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News: DMN: Gosselin: Why Cowboys made a mistake drafting Demarcus Lawrence

Discussion in 'News Zone' started by NewsBot, May 19, 2014.

  1. casmith07

    casmith07 I'm the best poster in the game!

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    Goose is an also-ran. Like Chris Berman, I've tuned him out.
    adbutcher likes this.
  2. casmith07

    casmith07 I'm the best poster in the game!

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    You're operating under the grossly flawed premise that later round draft picks are somehow easy to develop and that the Cowboys somehow struggle in the development of those players in contrast to other NFL franchises.

    Really - rounds 2 to 6? Those rounds are equally as likely to develop or not develop for all teams in the league, regardless of message board perception of the Cowboys' ability to "develop" late round talent.

    That entire mindset, however, I believe goes hand in hand with the similar notion that there is an expectation that a mid to late 4th round selection is somehow going to come in and start.
    adbutcher likes this.
  3. bkight13

    bkight13 Well-Known Member Zone Supporter

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    When you consider that at least 40% of First Rounds draft picks are busts, the entire draft is a complete crap-shoot. It is always better to get quality over quantity, 2009 proves that. If D Lawrence had a first round grade, then he is well worth a 3rd round pick. People get caught up in scouting reports, mock drafts and their own pet cats. If you can get 3-4 guys from a draft and UDFAs that's a good year.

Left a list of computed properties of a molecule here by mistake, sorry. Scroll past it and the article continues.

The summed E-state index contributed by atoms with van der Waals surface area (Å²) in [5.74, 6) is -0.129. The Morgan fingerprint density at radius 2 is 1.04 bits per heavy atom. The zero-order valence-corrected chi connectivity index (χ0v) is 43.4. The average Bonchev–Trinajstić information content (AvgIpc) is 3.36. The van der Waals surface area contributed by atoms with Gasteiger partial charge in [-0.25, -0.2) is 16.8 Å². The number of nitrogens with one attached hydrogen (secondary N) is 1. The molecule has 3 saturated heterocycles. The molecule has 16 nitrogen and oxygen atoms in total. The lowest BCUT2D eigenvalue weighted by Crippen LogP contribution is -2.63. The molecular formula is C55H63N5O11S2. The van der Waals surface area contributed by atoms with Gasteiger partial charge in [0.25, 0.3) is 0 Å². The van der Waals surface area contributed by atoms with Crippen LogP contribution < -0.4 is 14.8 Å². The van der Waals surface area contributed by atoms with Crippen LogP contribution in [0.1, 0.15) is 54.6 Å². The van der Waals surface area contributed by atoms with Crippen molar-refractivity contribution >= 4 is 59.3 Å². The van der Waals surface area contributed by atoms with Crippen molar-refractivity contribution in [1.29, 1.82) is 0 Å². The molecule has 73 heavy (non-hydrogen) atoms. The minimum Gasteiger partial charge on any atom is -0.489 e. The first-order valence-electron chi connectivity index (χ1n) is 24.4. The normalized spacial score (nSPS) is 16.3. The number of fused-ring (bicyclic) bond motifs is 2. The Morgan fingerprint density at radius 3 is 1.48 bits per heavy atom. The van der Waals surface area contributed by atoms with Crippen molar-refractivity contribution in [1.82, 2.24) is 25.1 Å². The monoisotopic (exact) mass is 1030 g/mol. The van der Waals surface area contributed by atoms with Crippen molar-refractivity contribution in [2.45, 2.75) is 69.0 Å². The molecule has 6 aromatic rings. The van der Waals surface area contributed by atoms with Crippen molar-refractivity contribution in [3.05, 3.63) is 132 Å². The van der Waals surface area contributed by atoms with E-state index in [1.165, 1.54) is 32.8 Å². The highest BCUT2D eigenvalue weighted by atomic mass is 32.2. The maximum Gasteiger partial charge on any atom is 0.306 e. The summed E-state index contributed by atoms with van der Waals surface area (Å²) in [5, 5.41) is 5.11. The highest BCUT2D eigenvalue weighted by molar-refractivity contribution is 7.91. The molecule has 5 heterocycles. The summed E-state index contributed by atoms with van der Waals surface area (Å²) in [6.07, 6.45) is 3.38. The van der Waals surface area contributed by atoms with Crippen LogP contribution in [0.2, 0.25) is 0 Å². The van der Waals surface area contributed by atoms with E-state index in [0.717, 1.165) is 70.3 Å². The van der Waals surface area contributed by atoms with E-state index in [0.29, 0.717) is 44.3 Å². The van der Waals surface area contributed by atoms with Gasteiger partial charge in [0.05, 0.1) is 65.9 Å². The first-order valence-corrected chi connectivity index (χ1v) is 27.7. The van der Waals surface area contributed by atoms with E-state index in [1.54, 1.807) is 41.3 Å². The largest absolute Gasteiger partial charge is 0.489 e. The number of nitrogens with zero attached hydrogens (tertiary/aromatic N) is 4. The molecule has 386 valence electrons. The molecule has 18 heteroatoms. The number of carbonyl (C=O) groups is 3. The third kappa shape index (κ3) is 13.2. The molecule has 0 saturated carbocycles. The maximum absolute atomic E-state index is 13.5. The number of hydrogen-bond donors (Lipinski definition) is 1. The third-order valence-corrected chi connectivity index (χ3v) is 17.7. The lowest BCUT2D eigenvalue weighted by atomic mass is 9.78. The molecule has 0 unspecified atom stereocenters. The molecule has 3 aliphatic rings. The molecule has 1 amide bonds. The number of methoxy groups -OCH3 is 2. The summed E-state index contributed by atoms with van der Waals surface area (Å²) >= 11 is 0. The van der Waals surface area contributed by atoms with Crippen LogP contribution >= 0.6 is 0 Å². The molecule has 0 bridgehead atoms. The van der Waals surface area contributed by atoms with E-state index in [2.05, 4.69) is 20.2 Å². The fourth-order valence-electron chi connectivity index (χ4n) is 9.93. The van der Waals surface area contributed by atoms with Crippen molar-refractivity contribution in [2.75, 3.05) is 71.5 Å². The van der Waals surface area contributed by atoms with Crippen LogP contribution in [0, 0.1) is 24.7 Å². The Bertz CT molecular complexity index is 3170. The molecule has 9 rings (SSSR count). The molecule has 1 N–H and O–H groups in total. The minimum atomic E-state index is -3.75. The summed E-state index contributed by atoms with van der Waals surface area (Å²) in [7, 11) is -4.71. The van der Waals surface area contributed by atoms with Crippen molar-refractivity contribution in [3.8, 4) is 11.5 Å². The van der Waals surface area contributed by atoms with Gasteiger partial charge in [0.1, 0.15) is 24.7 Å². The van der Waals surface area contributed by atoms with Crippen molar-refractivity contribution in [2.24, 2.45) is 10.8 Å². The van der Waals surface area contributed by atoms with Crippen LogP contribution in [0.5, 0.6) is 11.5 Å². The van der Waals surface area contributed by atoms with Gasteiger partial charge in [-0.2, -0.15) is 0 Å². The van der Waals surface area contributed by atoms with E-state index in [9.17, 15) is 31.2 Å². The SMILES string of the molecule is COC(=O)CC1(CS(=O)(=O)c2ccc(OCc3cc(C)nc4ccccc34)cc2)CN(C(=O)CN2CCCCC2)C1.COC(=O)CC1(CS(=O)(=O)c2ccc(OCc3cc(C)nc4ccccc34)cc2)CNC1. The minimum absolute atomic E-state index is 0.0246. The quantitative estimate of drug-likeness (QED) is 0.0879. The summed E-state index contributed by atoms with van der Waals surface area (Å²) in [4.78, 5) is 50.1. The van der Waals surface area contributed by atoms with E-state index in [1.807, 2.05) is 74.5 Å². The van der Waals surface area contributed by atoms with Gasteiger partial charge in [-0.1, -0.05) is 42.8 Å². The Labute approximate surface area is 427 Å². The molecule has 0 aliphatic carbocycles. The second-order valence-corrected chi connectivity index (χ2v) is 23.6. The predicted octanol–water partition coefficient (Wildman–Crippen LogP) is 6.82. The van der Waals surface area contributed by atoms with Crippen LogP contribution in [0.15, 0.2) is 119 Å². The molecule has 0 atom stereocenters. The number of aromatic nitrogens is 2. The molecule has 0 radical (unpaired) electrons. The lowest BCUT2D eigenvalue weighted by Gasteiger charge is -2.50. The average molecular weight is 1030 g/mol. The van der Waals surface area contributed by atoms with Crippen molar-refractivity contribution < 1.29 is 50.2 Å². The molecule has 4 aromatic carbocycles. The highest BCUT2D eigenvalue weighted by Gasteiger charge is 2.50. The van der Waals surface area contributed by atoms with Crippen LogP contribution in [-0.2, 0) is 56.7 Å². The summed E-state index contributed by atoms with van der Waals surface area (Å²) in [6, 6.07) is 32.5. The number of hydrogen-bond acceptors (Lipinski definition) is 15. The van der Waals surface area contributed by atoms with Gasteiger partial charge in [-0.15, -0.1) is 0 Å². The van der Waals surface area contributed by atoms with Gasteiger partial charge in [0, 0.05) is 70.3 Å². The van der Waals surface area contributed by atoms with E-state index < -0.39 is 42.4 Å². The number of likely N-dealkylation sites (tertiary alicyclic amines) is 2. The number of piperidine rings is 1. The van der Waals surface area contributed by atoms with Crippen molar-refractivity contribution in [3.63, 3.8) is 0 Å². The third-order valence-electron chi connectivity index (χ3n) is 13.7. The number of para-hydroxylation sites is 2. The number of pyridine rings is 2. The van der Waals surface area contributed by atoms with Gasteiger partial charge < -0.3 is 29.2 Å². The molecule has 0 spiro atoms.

4. MarionBarberThe4th

    MarionBarberThe4th Well-Known Member

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    Pass rushing is expensive. So if he can harass the qb he's worth it. But if he's one of these guys that people talk about who has potential and he's a "building block" for years without production like Crawford, claireborne, carter etc. Then it's a bust.
    adbutcher likes this.
  5. Sandyf

    Sandyf Member

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    Have to wonder what Fraley and Goose will say if Lawrence turns out to be a stud at DE this year and down the line. If they would have left the Jeffcoat reference out, then the article might have some validity but out of 256 picks, Jeffcoat's name was never mentioned so saying they should have taken him in the 2nd or 3rd or any other round is just totally uneducated on their part.

    Even Jeffcoat's agent messed up after the draft saying he had 3 or 4 offers to consider before signing with Seattle which means that still 28 teams didn't value him even as an undrafted free agent yet Fraley and Goose think we should have drafted him.

    It makes them look sad in their evaluations of any football player.